There is some debate on how long it actually takes to build a healthy habit. Some research shows it takes roughly three weeks to become accustomed to something new, while other studies argue it takes longer or varies on the task to be learned. Wherever the timing lies, we know that one thing is critical for building or breaking habits–consistency. Our success is often the sum of the things we do over and over again, not just the great big things done once.
Following are some habits that might be holding you back from weight loss success. Each one can be easily replaced with a few better habits, repeated consistently:
1) Not drinking enough water: Water is critical for good health. Not only can dehydration lead to serious illness or even death, but early signs of dehydration can be confused with hunger and lead to excess calorie consumption. Break this bad habit by replacing drinks that dehydrate you, such as coffee and alcohol, with water. Keep a filled water bottle close by and in multiple locations, including at your desk, in the car, and in gym bags or purses. Think water is boring? Try jazzing it up with slices of cucumber or fresh fruit.
2) Eating for reasons other than hunger: Boredom, anger, stress, or simply just because the food was there. These are all non-hunger cues that lead us to consume more fat and calories than we need, resulting in weight gain. Breaking this bad habit starts with recognition. We all have personal triggers, so be mindful of the next time you feel inclined to reach for a sweet or salty snack. Write down the source of the trigger, and find a new healthy habit to replace the snacking. Go for a walk, call a friend, watch a humorous video, or hit the gym instead.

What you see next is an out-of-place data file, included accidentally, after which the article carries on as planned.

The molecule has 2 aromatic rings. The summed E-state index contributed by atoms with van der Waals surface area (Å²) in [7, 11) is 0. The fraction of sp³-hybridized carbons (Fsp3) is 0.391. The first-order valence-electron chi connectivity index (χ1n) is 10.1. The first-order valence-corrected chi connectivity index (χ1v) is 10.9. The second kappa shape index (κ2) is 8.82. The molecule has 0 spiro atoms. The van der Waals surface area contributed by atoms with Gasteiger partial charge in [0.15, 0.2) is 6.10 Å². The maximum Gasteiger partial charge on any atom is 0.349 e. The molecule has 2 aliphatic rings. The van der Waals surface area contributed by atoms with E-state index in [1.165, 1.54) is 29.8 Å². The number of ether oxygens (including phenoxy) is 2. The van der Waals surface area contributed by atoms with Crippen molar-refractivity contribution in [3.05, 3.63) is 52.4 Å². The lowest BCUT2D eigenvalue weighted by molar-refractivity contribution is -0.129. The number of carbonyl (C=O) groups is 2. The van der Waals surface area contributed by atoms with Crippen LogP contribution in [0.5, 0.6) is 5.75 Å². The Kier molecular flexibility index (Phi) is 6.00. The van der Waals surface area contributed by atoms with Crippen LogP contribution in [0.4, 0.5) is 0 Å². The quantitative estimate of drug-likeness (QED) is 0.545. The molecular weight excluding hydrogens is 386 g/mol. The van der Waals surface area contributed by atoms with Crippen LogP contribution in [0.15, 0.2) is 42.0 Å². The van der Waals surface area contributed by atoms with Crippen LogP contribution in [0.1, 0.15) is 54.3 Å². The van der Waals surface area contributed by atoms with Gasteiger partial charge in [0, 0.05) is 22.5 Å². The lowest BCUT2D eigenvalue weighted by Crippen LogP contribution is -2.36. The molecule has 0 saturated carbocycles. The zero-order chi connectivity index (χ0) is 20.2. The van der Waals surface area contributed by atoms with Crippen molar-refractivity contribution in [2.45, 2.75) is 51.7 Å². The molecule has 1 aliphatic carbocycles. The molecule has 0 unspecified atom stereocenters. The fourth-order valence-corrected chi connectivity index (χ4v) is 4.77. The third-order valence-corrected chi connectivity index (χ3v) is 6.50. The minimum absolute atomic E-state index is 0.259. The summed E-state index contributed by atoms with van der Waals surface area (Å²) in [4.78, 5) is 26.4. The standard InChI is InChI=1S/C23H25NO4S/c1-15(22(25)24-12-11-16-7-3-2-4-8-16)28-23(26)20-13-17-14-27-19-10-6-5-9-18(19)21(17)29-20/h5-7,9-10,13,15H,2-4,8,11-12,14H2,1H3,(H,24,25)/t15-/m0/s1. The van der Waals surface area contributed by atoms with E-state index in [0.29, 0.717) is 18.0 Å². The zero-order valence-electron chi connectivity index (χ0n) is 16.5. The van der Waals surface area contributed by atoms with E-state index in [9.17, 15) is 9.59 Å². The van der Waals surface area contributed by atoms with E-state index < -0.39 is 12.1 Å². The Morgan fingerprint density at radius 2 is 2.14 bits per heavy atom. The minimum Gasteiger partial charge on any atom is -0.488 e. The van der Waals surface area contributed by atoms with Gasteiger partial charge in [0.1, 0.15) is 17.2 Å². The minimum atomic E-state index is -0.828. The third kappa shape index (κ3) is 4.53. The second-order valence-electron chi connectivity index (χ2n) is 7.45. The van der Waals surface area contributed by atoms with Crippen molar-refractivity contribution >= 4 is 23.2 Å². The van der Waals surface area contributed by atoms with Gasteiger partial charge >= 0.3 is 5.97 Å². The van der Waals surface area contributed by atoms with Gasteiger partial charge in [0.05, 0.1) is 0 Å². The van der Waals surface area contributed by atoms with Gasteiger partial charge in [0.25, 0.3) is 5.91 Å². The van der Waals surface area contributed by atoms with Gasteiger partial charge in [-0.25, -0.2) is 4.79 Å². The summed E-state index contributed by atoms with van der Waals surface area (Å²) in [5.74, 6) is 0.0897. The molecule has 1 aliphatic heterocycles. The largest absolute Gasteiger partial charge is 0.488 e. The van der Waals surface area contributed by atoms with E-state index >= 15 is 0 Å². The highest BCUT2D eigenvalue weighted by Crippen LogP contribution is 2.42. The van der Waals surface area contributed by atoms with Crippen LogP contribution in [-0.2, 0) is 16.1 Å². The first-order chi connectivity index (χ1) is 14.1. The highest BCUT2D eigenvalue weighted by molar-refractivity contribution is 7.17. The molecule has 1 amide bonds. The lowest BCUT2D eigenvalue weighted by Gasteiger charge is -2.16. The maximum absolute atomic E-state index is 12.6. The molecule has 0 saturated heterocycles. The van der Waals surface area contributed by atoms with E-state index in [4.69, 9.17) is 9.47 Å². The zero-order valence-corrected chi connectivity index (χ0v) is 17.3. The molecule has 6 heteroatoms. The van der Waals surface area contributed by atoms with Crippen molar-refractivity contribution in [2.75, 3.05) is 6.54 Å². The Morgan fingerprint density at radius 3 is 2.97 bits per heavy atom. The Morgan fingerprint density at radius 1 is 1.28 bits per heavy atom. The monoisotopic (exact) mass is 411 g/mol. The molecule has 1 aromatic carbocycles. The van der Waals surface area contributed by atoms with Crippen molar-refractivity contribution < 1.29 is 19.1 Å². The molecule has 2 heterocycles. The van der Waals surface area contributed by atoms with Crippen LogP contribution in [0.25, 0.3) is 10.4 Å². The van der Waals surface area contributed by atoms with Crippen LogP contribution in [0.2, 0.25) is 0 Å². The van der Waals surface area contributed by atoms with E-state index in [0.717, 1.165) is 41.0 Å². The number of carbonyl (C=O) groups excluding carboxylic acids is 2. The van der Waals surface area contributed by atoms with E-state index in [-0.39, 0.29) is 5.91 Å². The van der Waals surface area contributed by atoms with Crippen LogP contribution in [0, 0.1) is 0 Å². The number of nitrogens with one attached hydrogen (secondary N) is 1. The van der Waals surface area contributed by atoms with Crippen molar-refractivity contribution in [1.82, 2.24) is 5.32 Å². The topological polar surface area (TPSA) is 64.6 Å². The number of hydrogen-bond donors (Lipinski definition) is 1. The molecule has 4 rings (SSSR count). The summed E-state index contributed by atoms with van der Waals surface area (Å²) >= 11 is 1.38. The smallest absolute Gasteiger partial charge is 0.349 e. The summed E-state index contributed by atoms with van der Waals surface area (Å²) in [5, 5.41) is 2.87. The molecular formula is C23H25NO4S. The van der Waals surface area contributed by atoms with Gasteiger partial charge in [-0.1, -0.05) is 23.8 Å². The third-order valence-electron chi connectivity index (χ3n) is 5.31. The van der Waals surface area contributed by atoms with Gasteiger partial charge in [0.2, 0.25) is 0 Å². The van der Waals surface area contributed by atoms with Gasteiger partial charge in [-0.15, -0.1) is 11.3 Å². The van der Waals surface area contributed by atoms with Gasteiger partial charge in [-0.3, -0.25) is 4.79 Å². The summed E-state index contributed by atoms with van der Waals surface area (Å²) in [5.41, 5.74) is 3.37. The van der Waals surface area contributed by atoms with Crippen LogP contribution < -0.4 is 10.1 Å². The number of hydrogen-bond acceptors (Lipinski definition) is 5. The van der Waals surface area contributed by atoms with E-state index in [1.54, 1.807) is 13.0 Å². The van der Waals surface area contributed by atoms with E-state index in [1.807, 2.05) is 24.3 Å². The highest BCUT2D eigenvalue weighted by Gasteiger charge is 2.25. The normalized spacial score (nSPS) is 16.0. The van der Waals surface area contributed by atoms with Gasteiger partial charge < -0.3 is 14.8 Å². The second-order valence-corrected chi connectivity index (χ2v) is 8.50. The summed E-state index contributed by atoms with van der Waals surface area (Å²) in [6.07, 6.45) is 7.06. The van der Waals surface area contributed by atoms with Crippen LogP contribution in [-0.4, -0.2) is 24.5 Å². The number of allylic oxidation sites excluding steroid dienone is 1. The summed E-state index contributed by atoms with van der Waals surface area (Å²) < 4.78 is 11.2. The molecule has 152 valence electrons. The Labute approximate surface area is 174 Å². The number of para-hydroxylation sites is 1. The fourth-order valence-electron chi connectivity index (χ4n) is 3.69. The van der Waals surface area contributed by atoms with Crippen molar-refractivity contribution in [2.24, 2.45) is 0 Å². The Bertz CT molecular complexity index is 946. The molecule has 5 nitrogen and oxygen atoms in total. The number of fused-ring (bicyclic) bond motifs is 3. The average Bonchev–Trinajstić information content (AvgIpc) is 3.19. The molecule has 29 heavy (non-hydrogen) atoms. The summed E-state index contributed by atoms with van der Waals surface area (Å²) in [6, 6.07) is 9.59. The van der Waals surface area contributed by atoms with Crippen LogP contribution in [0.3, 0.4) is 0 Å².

3) Finding any excuse not to move: After a long day at work, the thought of going to the gym can feel impossible. Instead, we plop on the couch and watch television. Moving doesn’t have to be this all-or-nothing game. Simply walking up and down your stairs, around the neighborhood, or playing a game of tag with the kids can get your heart rate up and calories burning. If exercise tends to be the last thing you think of, trying shifting your calorie-burn routine to the morning, when you’re fresh, or simply build it into your day. Take a walk during lunch or use a bicycle to commute to work.
4) Not getting enough sleep: Improper and inconsistent sleep leads to stress and hunger signals that lead us straight toward unhealthy foods. Make sleep a priority. Try getting to bed at the same time every night, ensuring an uncluttered and quiet sleeping space and avoid taking distractions, such as electronic devices, to bed.
5) Letting stress rule the day: Stress releases hormones that encourage us to go for fatty foods, and is often responsible for the dangerous storage of fat in and around the belly. Recognize the sources and triggers of your stress and try to eliminate those that are within your control. For stressors that feel impossible to change, alter your reaction instead. Talk about your stressors with a friend or loved one, exercise to release natural endorphins that will keep you happy, and go for stress-busting foods like blueberries and lean protein.